Apr 17, 2020
Now that you’ve spent some time perfecting your sourdough starter, or had spare minutes to contemplate the nature of your locally brewed beer, a film screening at the International Wildlife Film Festival can help you understand how it’s all possible.
“The Kingdom” aims for nothing less than a Brief History of the Fungi, stretching all the way back to the beginning of life on Earth and continuing to the present, an ambition that calls to mind the scene in the movie “Adaptation” where screenwriter protagonist Charlie Kaufman spins out of control and decides his story should start with the Big Bang.
“The Kingdom,” however, is a tightly narrated and organized movie in which directors Annamaria Talas and Simon Nasht provide an introduction to the life form. As one interviewee points out, fungi are an “entire kingdom” unto themselves and how they’ve “shaped all of life on land.”
They do so with explanations from scientists, often in the woods or a laboratory, and a number of beautiful visuals: time-lapse and microscope photography of mushrooms and other fungal elements growing on a microscopic scale, or computer-generated imagery how fungal networks connect entire forests.
What we do understand goes back to the beginning of life on land, as fungi help make that movement possible, and then filling the atmosphere with oxygen. These sections, including a section on dinosaurs, get a boost from CGI.
The sprint through history includes a brief section on yeast and theories about its role in the development of human society from hunting and gathering to agriculture. (Some believe that the first grains were cultivated for alcohol. Beer is sterile, an important trait in time when bacteria were rampant and penicillin, another landmark thanks to fungi, wasn’t yet discovered.) Dunn and Madden take us on a brief detour into their efforts to explore alternative yeasts for brewing. Most, they point out, will taste awful, but they eventually find a wasp-based yeast that their brewer-collaborator turns into a tasty pint.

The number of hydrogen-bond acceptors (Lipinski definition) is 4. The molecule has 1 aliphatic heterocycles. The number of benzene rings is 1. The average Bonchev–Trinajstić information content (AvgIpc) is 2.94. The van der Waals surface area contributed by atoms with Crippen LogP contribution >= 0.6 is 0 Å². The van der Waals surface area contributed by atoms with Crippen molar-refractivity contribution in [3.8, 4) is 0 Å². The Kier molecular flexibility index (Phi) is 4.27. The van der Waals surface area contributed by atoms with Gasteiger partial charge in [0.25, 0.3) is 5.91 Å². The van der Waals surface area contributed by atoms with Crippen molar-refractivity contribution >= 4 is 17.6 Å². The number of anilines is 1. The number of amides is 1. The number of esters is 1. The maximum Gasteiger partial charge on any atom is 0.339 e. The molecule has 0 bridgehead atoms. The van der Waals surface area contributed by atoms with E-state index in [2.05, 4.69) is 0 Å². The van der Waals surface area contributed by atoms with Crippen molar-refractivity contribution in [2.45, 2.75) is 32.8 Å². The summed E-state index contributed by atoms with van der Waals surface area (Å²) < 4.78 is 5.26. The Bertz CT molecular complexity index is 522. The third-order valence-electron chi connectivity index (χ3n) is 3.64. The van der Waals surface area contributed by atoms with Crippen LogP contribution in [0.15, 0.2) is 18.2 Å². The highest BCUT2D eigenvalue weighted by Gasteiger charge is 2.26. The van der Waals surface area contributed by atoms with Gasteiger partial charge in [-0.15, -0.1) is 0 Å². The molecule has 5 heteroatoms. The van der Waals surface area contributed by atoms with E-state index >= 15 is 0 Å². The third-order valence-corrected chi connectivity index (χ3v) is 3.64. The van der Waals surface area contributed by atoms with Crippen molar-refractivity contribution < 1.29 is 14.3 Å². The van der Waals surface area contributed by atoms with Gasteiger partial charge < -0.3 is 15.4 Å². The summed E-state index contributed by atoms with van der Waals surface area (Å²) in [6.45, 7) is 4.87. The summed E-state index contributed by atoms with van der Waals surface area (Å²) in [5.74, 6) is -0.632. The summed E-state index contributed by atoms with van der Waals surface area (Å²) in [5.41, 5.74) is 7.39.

That’s the fun example. Gerry Wright, another researcher, explains fungus, in their never-ending war with bacteria, develop novel forms of resistance that we can’t yet recreate in a lab. As bacteria evolve, scientists look to fungi, sometimes even common soil-based forms, for new ways to secure antibiotics.
Toward the end of the film, the directors remind us that it’s mostly a coincidence that humans have benefited from fungi — it’s only our inhospitable mammalian body temperature and not any benevolence towards us that have allowed humans to thrive where reptiles did not. (Or think of the disease affecting bats, who cool down enough during hibernation to become sickened with white nose syndrome.) They close with a reminder that fungi are evolving constantly, and the spread of an airborne fungus from Australia to the forests of Vancouver Island led to an outbreak of cryptococcal disease.
That closer, with an invisible biological threat, adds the movie’s timeliness, as it’s a deep but fast primer on a part of the workings of the world that we often have the benefit of ignoring.